The defendant Candelaria de los Angeles is an ignorant woman of very limited education; she had in her possession a will which could have been probated under the law; she sought, in good faith, the assistance of others whom she believed competent to take the necessary steps and protect her rights under the law.

If the persons whose assistance she secured were ignorant people, or committed a crime in attempting to have the said will (marked Exhibit "A") prepared and registered, she can not be held personally for the crime committed by friends without her knowledge or consent. The only person injured on account of the falsification in question was the said Candelaria de los Angeles, and we can hardly understand how, there being in existence an authentic will, which could be properly probated, they should draw up another of the same tenor with a different date, thus committing a crime to her prejudice.

If, under the first authentic will, as well as under the fictitious will, this defendant appears to be the only heir, the testatrix having explained in the first will why she did not appoint her brother Juan, the complaining witness in this case, as her heir, but merely left a legacy to him, it is difficult to understand why they did not present the first will for probate, but prepared instead a fictitious one, which, by the way, was,not any more favorable to her.

The explanation for this may perhaps be found in the petitions presented by the appellants, but the facts therein stated have not been investigated and there is no proof of their correctness.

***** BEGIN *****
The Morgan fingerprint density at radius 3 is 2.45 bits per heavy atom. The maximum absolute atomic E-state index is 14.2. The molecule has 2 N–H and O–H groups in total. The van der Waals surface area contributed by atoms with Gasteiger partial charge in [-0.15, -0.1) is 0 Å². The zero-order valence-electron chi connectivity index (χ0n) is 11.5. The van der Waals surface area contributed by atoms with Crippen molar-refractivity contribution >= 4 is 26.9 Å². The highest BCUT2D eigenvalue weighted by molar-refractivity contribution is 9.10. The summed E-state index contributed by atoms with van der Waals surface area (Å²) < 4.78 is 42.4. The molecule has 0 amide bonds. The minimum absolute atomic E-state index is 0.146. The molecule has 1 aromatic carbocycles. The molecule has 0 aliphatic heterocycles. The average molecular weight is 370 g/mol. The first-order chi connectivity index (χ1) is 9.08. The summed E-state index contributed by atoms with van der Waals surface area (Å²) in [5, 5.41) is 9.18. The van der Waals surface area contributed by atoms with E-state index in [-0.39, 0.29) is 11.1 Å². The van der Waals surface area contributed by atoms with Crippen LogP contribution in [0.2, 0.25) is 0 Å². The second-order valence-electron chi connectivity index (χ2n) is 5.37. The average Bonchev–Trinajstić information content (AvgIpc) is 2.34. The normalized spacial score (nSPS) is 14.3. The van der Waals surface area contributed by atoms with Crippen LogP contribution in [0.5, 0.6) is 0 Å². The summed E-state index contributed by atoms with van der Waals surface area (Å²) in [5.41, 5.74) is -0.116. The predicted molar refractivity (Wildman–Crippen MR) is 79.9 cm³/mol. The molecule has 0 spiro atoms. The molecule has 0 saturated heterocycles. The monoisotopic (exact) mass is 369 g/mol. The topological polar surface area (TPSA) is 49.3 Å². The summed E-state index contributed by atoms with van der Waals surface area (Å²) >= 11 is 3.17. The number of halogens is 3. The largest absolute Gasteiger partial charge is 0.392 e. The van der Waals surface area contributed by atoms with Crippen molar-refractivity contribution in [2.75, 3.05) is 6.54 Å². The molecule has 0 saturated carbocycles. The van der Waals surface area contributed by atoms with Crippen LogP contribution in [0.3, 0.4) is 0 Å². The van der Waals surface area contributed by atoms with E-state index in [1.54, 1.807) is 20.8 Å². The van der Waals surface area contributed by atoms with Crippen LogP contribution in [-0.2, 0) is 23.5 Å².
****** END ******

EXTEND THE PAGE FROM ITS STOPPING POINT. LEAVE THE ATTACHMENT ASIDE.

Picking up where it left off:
There should be taken into consideration two extenuating circumstances, without any aggravating circumstance. The defendants Norberto Cajucom and Cecilio Marquez, being natives of little education, ignorant of the laws of procedure and judicial proceedings, these facts should be considered in their favor under the provisions of article 11 of the Penal Code.

As to the other extenuating circumstance, it will be noticed that these defendants having been informed of the contents of the first will of the deceased, Petra Mariano, and of the appointment of the sole heir and the four legatees, the defendant Cajucom signed the second will under the impression that it was merely a copy of the original will and that no one would be prejudiced thereby. The defendant, Marquez, presented the will to the court and asked that it be admitted to probate, acting under the same impression without being fully aware of the nature and consequences of his acts.

The false impression that induced these defendants, Cajucom to subscribe, and Marquez to present the literal copy of the original will, notwithstanding the difference in the dates of execution, could be considered as one of the general extenuating circumstances, authorized by the Penal Code as being of the same nature as that provided for in paragraph 3, article 9 of the Penal Code. These two circumstances should be taken into consideration in order to apply the penalty immediately inferior to that provided for the crime in article 81, paragraph 5 of the Penal Code.

For the reasons heretofore stated, we are of the opinion that the defendant Norberto Cajucom should be sentenced to six months and one day presidio correccional, and pay a fine of 500 pesetas, and in case of insolvency, subsidiary imprisonment in accordance with law; and that the defendant Cecilio Marquez be sentenced to pay a fine of 1,000 pesetas, and in case of insolvency, to suffer the corresponding subsidiary imprisonment, which shall not exceed one month, with one-seventh part of the costs of first instance and one third of the costs of this appeal; and the defendant Candelaria de los Angeles is hereby acquitted, with her share of the costs de oficio.

Thus modified, the judgment of the court below is affirmed with regard to the three appellants.

Let the cause be returned to the court below with a certified copy of this decision and of the judgment to be entered in accordance herewith for its execution. So ordered.

Arellano, C. J., Mapa, Johnson, and Carson, JJ., concur.
Willard, J., did not sit in this case.